Now to answer your question, “Does anxiety affect tinnitus?” The short answer is “yes”. You want to get your anxiety under control because strong negative emotions such as anxiety and depression can (and do) affect tinnitus.
Furthermore, realize that unresolved stress is also a form of anxiety. The heavy stress load you carried at work (and its attendant anxiety) alone could have brought on the tinnitus.
The good news is that you are finding your tinnitus dropping as you get your stress and anxiety under control (you are sleeping better among other things). Continue to do positive things that further reduce your anxiety and allow your tinnitus to continue to fade into the background. See how it all works together?
Don’t expect your tinnitus to just fade away in a linear fashion—slowly get less and less—although that may happen. Rather, expect that you will have good days and bad days (like you are experiencing). Over time you will notice that you are experiencing more and more good days and fewer and fewer bad days. This is an excellent sign that you have a handle on your tinnitus and that you are now in control, not your tinnitus.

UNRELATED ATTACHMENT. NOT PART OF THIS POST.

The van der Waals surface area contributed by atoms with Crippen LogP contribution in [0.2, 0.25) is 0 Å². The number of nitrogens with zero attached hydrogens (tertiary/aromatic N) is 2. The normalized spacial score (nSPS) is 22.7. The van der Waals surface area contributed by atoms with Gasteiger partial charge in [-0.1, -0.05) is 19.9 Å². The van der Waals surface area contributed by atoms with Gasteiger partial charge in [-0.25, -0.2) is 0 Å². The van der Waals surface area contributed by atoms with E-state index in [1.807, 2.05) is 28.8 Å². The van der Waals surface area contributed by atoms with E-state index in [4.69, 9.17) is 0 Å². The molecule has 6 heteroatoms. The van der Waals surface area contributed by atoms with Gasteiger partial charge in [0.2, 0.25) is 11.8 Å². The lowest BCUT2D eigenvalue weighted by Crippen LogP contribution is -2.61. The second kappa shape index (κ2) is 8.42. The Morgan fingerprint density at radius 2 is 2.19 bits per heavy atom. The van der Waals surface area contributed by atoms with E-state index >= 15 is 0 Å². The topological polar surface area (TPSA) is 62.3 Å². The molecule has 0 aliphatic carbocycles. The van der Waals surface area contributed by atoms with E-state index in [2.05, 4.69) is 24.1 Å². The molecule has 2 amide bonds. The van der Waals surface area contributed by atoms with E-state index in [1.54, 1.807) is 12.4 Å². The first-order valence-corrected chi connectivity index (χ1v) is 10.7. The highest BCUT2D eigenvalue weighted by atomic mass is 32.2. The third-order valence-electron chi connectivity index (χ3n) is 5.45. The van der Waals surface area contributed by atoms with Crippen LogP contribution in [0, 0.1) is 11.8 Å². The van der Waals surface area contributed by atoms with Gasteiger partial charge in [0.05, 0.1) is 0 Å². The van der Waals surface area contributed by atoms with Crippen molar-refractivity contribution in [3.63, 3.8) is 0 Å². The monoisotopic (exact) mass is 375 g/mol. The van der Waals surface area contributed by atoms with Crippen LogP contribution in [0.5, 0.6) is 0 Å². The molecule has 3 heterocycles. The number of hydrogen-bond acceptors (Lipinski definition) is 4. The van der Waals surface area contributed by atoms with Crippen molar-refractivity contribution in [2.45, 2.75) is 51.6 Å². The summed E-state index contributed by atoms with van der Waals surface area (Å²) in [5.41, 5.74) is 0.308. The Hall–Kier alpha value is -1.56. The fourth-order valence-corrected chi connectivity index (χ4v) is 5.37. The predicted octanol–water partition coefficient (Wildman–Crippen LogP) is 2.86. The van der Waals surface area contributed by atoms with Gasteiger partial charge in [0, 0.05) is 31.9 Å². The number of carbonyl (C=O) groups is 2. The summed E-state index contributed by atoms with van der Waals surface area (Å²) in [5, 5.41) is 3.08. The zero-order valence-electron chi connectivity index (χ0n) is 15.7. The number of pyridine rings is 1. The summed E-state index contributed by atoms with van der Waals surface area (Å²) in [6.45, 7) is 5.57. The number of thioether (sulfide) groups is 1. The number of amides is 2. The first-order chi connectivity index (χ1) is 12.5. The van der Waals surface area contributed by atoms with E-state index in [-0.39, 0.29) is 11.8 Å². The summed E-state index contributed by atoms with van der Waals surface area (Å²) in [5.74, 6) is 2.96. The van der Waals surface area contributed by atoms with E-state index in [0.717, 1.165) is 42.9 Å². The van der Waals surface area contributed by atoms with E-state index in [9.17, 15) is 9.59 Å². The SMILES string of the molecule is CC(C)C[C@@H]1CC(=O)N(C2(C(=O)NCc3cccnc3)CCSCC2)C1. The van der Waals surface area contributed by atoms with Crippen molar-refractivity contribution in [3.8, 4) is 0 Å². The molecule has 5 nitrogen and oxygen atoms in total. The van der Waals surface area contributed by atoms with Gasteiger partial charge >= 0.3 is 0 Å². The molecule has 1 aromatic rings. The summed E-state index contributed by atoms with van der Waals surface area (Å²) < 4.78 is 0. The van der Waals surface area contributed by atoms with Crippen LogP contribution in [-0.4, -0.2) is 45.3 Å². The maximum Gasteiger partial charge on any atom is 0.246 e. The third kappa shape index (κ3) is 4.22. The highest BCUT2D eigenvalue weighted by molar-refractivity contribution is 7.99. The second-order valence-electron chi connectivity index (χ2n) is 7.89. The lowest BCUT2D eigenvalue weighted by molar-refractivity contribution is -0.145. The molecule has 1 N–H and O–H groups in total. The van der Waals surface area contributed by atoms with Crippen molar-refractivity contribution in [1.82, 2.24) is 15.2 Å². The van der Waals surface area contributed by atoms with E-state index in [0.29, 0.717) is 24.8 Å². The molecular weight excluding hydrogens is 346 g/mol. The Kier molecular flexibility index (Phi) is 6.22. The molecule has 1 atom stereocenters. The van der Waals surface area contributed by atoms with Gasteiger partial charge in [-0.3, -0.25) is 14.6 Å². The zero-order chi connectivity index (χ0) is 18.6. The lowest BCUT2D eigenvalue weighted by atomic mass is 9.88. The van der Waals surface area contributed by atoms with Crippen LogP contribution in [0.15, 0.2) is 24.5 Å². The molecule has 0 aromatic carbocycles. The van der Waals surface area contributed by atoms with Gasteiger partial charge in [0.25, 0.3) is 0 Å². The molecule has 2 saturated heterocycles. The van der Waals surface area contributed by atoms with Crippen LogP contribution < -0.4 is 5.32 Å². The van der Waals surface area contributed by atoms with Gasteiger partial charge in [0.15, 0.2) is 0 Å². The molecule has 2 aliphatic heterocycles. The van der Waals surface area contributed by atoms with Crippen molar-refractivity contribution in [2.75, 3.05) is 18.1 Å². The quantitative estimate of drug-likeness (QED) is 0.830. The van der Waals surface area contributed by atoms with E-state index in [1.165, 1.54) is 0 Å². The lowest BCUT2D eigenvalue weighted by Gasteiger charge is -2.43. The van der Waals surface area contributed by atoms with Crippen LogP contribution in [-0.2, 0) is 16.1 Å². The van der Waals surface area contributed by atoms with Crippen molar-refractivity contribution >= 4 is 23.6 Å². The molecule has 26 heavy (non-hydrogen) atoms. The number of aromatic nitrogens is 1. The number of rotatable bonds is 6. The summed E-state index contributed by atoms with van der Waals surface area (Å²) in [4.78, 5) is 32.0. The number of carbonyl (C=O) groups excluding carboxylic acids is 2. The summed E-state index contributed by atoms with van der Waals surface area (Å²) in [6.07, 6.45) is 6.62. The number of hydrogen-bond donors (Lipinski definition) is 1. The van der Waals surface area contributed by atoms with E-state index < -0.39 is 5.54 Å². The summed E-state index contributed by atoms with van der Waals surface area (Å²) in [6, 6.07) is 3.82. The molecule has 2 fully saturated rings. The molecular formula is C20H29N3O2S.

In order to retain your position as the “boss” of you tinnitus, do things to keep your anxiety levels low, to keep your stress under control, to keep your blood pressure down and learn to ignore (not focus on) your tinnitus. As time goes on, your tinnitus should fade into the background.
Taking control of your tinnitus also includes the healthy lifestyle changes you have made (getting more exercise, staying away from alcohol, salt, etc.) At the same time, eat healthier too. Cut out refined foods as much as possible and zero in on eating more and more raw vegetables and fruits.
Learn to “hang loose” and to treat your tinnitus as a totally unimportant sound in your life. I suggest you think of it as “fridge noise”—the sounds your fridge makes. I have never yet seen a person sitting on the edge of a chair raptly listening to fridge noise. Rather, people so ignore the sounds their fridges make that if I were to ask a person whether their fridge was on or not, they’d have to stop and listen of a moment. Treat your tinnitus the same way. As you do that, whether your tinnitus is there or not won’t make any difference—because it won’t affect your life any more than fridge noise does. When you reach that blissful state, you’ll once more be habituated to your tinnitus.
If you want to learn more about tinnitus, the many things that can trigger tinnitus, or more about a number of things you can do to help bring your tinnitus under control, check out my book, When Your Ears Ring—Cope with Your Tinnitus—Here’s How.
(1) Bauman, Neil. 2006. “Will Lipoflavonoids Help Musical Ear Syndrome?“.
(2) Bauman, Neil. 2011. “Arches Tinnitus Formula—What’s the Score?“.